Also, I will continue my google search as well.

Thanks again for trying

Thanks again for the reply!

After I hit the submit button, I get this error message:

Parse error: syntax error, unexpected ';' in /home/hid-den/public_html/createURL.php on line 8

When I look into my file, this appears to be line 8.

header('Location: /genre/'.implode('+', $_GET['genre']);

Any ideas?

Yes, but lowercase and properly closed and attributes quoted:

<input type=“submit” value=“submit” />

(Unless you’re using HTML4, then your line is fine)

Yes :slight_smile:


Thank you for the help!!!

I think your suggestion works, but I do not seem to see a “search” or “submit” button with your code. Do I need something like


? If so, would it just be before the



Thanks again for your help. I greatly appreciate it!

The HTML would have to be something like this:

<form method="get" action="createURL.php">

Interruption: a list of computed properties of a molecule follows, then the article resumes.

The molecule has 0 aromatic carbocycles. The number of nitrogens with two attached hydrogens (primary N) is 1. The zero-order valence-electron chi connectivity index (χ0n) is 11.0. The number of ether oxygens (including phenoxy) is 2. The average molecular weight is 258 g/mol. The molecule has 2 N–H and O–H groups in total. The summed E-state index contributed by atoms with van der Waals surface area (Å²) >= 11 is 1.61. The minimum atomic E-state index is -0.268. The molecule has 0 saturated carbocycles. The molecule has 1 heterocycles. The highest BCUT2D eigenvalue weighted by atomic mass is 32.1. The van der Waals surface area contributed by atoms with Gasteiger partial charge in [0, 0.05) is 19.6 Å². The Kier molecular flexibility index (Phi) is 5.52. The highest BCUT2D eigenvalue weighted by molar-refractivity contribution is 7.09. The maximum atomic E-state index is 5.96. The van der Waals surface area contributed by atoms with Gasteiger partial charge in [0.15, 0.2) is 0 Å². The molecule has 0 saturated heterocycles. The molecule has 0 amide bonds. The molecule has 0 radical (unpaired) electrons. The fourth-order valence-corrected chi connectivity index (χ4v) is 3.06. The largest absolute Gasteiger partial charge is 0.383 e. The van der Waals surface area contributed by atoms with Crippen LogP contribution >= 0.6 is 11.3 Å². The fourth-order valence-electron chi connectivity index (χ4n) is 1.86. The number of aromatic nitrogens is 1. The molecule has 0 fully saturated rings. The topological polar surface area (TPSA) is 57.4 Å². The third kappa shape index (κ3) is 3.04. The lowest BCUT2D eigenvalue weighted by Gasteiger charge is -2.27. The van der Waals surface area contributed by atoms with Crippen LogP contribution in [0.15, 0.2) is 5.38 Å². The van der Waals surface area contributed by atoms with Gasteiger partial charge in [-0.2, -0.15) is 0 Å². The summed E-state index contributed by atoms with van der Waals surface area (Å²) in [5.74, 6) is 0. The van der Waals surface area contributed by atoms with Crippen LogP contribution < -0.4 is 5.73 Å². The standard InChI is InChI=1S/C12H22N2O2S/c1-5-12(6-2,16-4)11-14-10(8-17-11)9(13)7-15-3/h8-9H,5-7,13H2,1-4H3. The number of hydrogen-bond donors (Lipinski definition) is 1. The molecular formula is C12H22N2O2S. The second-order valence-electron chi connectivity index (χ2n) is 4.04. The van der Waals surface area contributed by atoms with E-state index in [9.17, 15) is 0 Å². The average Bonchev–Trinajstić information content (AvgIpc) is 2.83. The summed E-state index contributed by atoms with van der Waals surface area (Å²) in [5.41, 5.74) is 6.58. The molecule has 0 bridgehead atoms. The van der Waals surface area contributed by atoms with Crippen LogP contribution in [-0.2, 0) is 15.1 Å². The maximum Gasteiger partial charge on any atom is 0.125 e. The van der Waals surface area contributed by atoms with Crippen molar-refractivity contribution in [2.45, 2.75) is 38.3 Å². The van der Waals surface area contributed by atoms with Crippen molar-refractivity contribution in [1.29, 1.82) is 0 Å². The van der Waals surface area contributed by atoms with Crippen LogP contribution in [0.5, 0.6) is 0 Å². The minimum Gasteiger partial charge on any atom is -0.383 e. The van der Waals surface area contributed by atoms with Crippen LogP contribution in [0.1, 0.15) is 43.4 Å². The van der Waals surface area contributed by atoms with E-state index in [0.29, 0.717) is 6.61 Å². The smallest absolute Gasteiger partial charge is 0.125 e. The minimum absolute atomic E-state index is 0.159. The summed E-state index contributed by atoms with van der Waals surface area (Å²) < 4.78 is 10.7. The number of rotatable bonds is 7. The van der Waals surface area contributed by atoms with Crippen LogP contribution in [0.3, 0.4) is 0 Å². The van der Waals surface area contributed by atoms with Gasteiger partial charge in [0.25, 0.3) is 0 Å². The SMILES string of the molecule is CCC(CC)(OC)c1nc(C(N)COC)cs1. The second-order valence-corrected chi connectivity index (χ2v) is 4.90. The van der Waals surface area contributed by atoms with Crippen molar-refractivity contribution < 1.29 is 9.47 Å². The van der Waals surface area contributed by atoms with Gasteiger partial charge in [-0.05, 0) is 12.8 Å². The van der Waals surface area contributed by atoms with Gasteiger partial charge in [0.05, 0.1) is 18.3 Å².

<input type="checkbox" name="genre[]" value="genre1" /> Genre 1
  <input type="checkbox" name="genre[]" value="genre2" /> Genre 2
  <input type="checkbox" name="genre[]" value="genre3" /> Genre 3
  <!-- etc -->

The the code for createURL.php is:

foreach($_GET['genre'] as $k => $genre)
  // sanitize data
  if (!preg_match('/^[\\w\\d_]+$/', $genre))
header('Location: /genre/'.implode('+', $_GET['genre']);

As you don’t want the javascript I’m not writing that. If you’re intested after all just ask me, I’ll show the javascript as well :slight_smile:

Yes, I forgot a parenthesis, it should be:

header('Location: /genre/'.implode('+', $_GET['genre']));

Yeah, you can style forms, thought it usually takes some extra wrangling due to browsers having more control over forms than they have over other elements.
By the way, your form either needs a fieldset OR a div or something around your inputs, otherwise it’s not legal. Forms, like the body and blockquote, are a special kind of block, a kind who requires a block as their direct child. If you include a fieldset, it should have a legend. Styling legends is a pain in the ass. You also do not want just text floating around the inputs. That’s what labels are for. Labels come with a for attribute that matches the label to its form control (by being the same as that input’s id).

For the checkboxes, you can have a little icon graphic next to the text. Images are perfectly legal within labels.